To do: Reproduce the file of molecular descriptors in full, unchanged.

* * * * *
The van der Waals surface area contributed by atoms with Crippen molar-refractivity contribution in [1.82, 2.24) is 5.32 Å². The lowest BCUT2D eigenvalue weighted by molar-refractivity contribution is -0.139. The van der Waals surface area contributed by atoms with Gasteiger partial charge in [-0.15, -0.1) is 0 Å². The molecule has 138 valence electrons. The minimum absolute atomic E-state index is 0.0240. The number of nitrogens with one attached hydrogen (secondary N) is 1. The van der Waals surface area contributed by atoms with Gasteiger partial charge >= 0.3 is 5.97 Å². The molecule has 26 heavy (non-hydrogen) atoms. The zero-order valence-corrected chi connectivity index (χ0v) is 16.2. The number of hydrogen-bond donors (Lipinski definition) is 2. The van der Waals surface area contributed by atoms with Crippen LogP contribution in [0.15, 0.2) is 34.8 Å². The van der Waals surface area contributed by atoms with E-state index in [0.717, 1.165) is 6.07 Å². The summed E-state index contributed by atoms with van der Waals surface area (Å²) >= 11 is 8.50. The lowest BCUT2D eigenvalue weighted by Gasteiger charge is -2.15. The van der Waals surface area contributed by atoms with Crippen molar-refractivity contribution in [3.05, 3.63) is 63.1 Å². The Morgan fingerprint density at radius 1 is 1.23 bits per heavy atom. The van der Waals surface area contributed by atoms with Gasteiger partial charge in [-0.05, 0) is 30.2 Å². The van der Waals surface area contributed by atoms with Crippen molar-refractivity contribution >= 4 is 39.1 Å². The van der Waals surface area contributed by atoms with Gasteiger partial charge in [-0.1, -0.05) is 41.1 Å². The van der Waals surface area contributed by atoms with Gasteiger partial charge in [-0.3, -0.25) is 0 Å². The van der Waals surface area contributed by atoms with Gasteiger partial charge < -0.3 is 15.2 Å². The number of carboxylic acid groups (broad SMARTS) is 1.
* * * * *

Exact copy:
The van der Waals surface area contributed by atoms with Crippen molar-refractivity contribution in [1.82, 2.24) is 5.32 Å². The lowest BCUT2D eigenvalue weighted by molar-refractivity contribution is -0.139. The van der Waals surface area contributed by atoms with Gasteiger partial charge in [-0.15, -0.1) is 0 Å². The molecule has 138 valence electrons. The minimum absolute atomic E-state index is 0.0240. The number of nitrogens with one attached hydrogen (secondary N) is 1. The van der Waals surface area contributed by atoms with Gasteiger partial charge >= 0.3 is 5.97 Å². The molecule has 26 heavy (non-hydrogen) atoms. The zero-order valence-corrected chi connectivity index (χ0v) is 16.2. The number of hydrogen-bond donors (Lipinski definition) is 2. The van der Waals surface area contributed by atoms with Crippen LogP contribution in [0.15, 0.2) is 34.8 Å². The van der Waals surface area contributed by atoms with E-state index in [0.717, 1.165) is 6.07 Å². The summed E-state index contributed by atoms with van der Waals surface area (Å²) >= 11 is 8.50. The lowest BCUT2D eigenvalue weighted by Gasteiger charge is -2.15. The van der Waals surface area contributed by atoms with Crippen molar-refractivity contribution in [3.05, 3.63) is 63.1 Å². The Morgan fingerprint density at radius 1 is 1.23 bits per heavy atom. The van der Waals surface area contributed by atoms with Gasteiger partial charge in [-0.05, 0) is 30.2 Å². The van der Waals surface area contributed by atoms with Crippen molar-refractivity contribution >= 4 is 39.1 Å². The van der Waals surface area contributed by atoms with Gasteiger partial charge in [-0.1, -0.05) is 41.1 Å². The van der Waals surface area contributed by atoms with Gasteiger partial charge in [-0.3, -0.25) is 0 Å². The van der Waals surface area contributed by atoms with Gasteiger partial charge < -0.3 is 15.2 Å². The number of carboxylic acid groups (broad SMARTS) is 1.